Thin-film materials science is wafer-based and flux-driven. Up to now, most thin-film applications occur on devices built on semiconductor wafers. To process a microelectronic or opto-electronic device, the basic step consists of adding a monolayer of atoms on or subtracting it from a wafer surface. In these processes, we are not dealing with equilibrium states of materials; rather, we deal with kinetic states of a flux of atoms. Furthermore, for example, a p-n junction in a semiconductor is not at an equilibrium state. If we anneal the junction at a high temperature for a long time, it will disappear by interdiffusion of the p-type and n-type dopants. At device operation near room temperature, the dopants are supersaturated and frozen in place in the semiconductor to produce the electrical potentials, the built-in potentials, needed to guide the transport of charges. In doping a semiconductor, we need to diffuse or to implant a flux of atoms into the semiconductor to obtain the desired concentration profile of dopant. In device operation based on field effects, we pass an electric current or a flow of charge particles through the device to turn on or turn off the FETs. Thus, we consider flux-driven processes.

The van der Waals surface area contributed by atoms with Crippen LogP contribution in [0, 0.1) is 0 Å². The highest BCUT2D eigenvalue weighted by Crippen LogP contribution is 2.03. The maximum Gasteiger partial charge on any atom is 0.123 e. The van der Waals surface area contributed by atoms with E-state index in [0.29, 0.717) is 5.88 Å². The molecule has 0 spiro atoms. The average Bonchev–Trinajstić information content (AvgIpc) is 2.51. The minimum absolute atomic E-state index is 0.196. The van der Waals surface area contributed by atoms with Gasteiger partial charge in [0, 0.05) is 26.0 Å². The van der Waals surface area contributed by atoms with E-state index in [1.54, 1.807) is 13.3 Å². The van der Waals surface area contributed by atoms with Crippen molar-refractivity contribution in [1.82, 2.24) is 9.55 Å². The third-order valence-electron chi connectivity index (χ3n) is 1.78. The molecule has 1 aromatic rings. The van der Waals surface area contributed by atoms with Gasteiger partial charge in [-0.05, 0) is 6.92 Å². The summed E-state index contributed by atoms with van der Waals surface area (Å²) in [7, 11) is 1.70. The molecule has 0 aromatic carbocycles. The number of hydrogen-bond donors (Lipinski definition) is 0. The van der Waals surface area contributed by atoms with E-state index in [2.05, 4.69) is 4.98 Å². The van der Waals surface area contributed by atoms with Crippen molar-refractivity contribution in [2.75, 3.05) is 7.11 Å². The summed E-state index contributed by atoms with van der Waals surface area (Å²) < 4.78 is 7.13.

Generally speaking, we can have a flux or a flow of matter, a flow of energy (heat), or a flow of charge particles in a system. Indeed, in electronic devices, the operation can have all three kinds of flow coexist in the devices.